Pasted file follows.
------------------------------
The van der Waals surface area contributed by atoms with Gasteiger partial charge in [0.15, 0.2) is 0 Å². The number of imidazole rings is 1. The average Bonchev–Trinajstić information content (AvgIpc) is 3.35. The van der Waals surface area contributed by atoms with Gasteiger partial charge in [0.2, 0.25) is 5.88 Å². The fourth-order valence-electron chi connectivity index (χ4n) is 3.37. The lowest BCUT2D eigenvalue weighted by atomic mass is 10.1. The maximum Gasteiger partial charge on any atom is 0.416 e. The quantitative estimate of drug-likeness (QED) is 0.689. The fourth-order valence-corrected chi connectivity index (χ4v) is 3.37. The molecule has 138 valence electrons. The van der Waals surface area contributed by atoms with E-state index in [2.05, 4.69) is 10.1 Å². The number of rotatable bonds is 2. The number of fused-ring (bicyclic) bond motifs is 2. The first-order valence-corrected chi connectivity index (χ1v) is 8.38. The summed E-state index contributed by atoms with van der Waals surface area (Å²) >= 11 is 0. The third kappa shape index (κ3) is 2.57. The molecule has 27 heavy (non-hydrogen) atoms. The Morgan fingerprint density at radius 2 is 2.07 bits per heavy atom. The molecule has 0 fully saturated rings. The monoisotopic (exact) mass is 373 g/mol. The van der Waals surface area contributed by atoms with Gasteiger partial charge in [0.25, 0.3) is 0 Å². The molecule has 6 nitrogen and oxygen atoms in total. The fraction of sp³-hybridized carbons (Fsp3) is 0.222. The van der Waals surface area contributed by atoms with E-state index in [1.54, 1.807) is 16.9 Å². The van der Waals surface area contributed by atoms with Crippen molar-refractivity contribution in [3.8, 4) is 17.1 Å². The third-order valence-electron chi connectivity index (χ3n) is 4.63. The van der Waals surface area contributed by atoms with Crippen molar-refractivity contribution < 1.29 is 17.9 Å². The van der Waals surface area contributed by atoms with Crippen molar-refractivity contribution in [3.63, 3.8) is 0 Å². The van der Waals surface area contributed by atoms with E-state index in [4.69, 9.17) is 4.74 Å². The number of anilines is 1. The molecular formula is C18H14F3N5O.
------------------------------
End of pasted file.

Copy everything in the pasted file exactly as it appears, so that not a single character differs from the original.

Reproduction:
The van der Waals surface area contributed by atoms with Gasteiger partial charge in [0.15, 0.2) is 0 Å². The number of imidazole rings is 1. The average Bonchev–Trinajstić information content (AvgIpc) is 3.35. The van der Waals surface area contributed by atoms with Gasteiger partial charge in [0.2, 0.25) is 5.88 Å². The fourth-order valence-electron chi connectivity index (χ4n) is 3.37. The lowest BCUT2D eigenvalue weighted by atomic mass is 10.1. The maximum Gasteiger partial charge on any atom is 0.416 e. The quantitative estimate of drug-likeness (QED) is 0.689. The fourth-order valence-corrected chi connectivity index (χ4v) is 3.37. The molecule has 138 valence electrons. The van der Waals surface area contributed by atoms with E-state index in [2.05, 4.69) is 10.1 Å². The number of rotatable bonds is 2. The number of fused-ring (bicyclic) bond motifs is 2. The first-order valence-corrected chi connectivity index (χ1v) is 8.38. The summed E-state index contributed by atoms with van der Waals surface area (Å²) >= 11 is 0. The third kappa shape index (κ3) is 2.57. The molecule has 27 heavy (non-hydrogen) atoms. The Morgan fingerprint density at radius 2 is 2.07 bits per heavy atom. The molecule has 0 fully saturated rings. The monoisotopic (exact) mass is 373 g/mol. The van der Waals surface area contributed by atoms with Gasteiger partial charge in [0.25, 0.3) is 0 Å². The molecule has 6 nitrogen and oxygen atoms in total. The fraction of sp³-hybridized carbons (Fsp3) is 0.222. The van der Waals surface area contributed by atoms with E-state index in [1.54, 1.807) is 16.9 Å². The van der Waals surface area contributed by atoms with Crippen molar-refractivity contribution in [3.8, 4) is 17.1 Å². The third-order valence-electron chi connectivity index (χ3n) is 4.63. The van der Waals surface area contributed by atoms with Crippen molar-refractivity contribution < 1.29 is 17.9 Å². The van der Waals surface area contributed by atoms with Crippen molar-refractivity contribution in [3.63, 3.8) is 0 Å². The van der Waals surface area contributed by atoms with E-state index in [4.69, 9.17) is 4.74 Å². The number of anilines is 1. The molecular formula is C18H14F3N5O.